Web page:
Abstract Soil hydraulic conductivities of topsoils were studied at 5 points of the hillslope transects delineated at 4 geomorphologically diverse areas, where the original soil types (Chernozem, Luvisol and two Cambisols) were due to erosion transformed into different soil unites. Hydraulic conductivities of saturated soils and for a pressure head of –2 cm were measured directly in the field using a Guelph permeameter (K s,GP ) and mini disk tension infiltrometer (K h=– 2 ,MDI ), and in the laboratory using a multistep outflow method (K s,MSO , K h= – 2 ,MSO ). While K s,GP ≈ K s,MSO in the Chernozem and Cambisol (sandy loam) regions, and K s,GP < K s,MSO in the Luvisol and Cambisol (loam) regions. The K s values obtained using different methods showed different trends along the hillslope transects. The K h= – 2 values obtained using different methods showed similar trends along the transects in the Chernozem and Luvisol regions. These trends could be explained by the position within the transects (i.e., different stages of erosion/accumulation processes). No relationships were found between the K h=– 2 values in the Cambisol regions. The pressure head at an inflection point of the a soil-water retention curve was the main parameter, which appeared to associate (negative correlation) with K h=– 2 and K s,MSO in the Chernozem and Luvisol regions.

2021 ◽  
Vol 69 (2) ◽  
pp. 121-139
Mirko Castellini ◽  
Simone Di Prima ◽  
David Moret-Fernández ◽  
Laurent Lassabatere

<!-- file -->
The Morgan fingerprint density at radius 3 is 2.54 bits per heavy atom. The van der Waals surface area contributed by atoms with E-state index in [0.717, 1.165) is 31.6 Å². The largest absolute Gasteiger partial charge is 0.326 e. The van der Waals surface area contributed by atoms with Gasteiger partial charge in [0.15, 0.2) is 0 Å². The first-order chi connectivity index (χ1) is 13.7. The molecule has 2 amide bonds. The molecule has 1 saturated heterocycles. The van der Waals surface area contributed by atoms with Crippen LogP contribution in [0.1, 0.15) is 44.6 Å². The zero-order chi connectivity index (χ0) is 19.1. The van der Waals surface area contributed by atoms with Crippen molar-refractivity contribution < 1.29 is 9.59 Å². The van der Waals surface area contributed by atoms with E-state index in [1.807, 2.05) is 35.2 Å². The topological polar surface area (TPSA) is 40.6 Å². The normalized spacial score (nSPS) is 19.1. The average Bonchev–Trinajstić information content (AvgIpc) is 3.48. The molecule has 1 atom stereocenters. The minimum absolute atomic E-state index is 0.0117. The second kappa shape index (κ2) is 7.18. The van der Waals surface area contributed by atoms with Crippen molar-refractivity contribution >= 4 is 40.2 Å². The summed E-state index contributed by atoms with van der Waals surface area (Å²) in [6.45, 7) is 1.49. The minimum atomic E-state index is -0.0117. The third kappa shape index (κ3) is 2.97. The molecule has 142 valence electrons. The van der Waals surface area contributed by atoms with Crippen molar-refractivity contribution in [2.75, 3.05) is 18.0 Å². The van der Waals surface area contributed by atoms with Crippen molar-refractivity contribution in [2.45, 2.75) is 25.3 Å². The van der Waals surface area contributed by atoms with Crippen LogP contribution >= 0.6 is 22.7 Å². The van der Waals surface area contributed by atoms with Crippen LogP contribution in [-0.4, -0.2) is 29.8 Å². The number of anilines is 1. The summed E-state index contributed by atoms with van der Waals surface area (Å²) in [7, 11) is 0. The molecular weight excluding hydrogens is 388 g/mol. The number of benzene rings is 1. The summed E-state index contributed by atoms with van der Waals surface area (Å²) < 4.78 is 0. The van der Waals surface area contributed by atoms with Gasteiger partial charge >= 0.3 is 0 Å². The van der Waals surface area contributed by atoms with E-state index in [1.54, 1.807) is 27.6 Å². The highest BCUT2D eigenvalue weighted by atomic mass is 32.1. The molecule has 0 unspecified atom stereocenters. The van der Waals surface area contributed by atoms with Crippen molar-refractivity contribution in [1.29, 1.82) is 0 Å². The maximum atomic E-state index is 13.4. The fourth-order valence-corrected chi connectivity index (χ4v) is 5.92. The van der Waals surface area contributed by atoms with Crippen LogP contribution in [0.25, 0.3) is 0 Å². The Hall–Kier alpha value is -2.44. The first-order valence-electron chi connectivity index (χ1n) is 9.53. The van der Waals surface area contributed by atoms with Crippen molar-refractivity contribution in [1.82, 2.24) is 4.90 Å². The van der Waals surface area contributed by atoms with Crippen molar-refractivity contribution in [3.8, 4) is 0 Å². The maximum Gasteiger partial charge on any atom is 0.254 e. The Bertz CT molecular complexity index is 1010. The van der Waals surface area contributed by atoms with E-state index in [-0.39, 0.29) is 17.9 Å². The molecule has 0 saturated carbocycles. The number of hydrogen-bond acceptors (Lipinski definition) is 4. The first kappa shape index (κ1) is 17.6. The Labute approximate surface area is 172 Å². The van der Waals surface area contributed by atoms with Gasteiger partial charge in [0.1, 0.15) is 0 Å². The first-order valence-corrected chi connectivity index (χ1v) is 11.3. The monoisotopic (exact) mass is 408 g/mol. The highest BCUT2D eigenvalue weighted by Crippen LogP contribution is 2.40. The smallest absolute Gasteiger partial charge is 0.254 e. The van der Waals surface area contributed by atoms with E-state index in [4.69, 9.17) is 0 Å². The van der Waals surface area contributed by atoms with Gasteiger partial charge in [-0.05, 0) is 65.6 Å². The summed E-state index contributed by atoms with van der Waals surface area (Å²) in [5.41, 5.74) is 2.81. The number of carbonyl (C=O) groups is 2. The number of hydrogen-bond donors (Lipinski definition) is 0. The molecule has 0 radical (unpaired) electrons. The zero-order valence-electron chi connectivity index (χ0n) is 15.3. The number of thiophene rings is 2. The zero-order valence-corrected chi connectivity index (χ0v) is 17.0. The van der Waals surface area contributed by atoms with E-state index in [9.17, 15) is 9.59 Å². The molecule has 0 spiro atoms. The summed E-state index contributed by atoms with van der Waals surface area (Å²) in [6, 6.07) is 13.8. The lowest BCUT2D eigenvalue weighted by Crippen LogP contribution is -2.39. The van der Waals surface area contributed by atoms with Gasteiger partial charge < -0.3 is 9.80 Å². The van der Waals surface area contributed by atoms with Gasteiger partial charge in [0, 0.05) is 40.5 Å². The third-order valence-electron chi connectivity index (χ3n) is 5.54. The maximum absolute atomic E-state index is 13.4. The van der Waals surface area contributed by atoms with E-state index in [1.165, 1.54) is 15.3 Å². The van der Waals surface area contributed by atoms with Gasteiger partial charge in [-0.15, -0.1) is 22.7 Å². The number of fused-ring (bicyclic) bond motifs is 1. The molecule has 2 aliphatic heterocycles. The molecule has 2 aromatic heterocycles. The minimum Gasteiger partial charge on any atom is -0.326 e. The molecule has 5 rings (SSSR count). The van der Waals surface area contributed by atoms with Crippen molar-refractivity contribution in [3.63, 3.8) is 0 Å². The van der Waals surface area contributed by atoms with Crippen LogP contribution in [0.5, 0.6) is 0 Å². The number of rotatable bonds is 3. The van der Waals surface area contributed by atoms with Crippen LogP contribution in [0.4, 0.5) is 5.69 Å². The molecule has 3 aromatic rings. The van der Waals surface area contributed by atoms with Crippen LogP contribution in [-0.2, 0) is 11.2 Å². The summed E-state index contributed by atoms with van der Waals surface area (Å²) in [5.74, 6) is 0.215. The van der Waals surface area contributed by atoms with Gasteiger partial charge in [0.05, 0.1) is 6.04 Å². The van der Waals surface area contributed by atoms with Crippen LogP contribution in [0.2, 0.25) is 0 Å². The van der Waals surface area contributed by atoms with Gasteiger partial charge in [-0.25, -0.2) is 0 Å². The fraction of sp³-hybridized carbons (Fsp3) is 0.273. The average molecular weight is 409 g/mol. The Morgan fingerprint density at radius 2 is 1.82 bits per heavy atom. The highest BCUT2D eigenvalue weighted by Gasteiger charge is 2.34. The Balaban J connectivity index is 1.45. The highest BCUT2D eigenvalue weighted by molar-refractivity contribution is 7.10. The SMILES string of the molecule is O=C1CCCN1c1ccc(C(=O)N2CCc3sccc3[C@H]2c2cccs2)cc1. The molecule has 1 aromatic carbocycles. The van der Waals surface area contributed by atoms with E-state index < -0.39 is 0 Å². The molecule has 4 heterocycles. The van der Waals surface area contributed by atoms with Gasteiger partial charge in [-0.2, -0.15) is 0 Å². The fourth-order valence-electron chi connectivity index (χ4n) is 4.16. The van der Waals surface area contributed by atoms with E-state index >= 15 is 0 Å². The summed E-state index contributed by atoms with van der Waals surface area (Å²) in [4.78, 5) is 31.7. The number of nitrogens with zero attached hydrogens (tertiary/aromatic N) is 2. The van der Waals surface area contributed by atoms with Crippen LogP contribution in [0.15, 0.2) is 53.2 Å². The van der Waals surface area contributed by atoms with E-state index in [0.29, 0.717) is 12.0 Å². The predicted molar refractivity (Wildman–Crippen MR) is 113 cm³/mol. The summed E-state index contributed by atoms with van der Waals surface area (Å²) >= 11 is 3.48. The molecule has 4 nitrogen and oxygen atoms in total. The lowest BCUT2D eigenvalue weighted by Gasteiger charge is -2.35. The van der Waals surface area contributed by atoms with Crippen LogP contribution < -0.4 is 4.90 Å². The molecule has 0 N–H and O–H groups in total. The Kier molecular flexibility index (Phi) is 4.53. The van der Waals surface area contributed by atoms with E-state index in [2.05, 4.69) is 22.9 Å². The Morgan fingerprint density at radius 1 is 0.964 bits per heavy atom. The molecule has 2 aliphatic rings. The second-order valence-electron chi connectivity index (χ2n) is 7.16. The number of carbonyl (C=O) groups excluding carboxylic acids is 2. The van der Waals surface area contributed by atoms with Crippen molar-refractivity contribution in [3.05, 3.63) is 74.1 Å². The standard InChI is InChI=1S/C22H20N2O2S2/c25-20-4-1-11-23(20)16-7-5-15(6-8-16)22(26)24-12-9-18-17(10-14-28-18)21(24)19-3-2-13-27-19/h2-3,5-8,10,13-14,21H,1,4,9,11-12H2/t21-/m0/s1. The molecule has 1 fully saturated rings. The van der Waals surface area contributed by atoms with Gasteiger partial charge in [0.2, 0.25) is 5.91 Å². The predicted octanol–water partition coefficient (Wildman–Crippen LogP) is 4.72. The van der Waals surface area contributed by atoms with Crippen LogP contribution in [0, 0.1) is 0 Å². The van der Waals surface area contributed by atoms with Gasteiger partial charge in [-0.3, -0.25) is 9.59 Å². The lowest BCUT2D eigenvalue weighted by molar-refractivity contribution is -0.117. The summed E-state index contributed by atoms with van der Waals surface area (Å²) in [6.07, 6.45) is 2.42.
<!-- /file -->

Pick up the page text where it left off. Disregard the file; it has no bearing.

Abstract The determination of soil hydraulic properties is important in several environmental sciences but may be expensive and time consuming. Therefore, during the last decades, a great effort has been made in soil sciences to develop relatively easy, robust, and inexpensive methods for soil hydraulic characterization. In this manuscript, we reviewed and discussed different infiltrometer techniques in light of the available experimental applications. More specifically, we considered the simplified falling head (SFH) infiltrometer technique and the single-ring infiltration experiment of the Beerkan type. Concerning this latter method, we considered different algorithms for data analysis: two simplified methods based on the analysis of transient (TSBI) and steady (SSBI) Beerkan infiltration data, and the Beerkan Estimation of Soil pedoTransfer parameters algorithm (BEST), that allows to estimate the soil characteristics curves, i.e., the soil water retention curve and hydraulic conductivity functions. For a given method, after dealing briefly theory and practice, available literature references were reported to account for specific applications in order to provide findings on method validation and application. With the aim to provide practical information on available tools for a simpler application of the reviewed methods, several video tutorials were reported to show i) how to conduct correctly field experiments and ii) how to calculate saturated hydraulic conductivity or soil hydraulic functions using user-friendly tools for data analysis. Finally, details on a new automated single-ring infiltrometer for Beerkan infiltration experiments (i.e., construction, assembly and field use) were presented.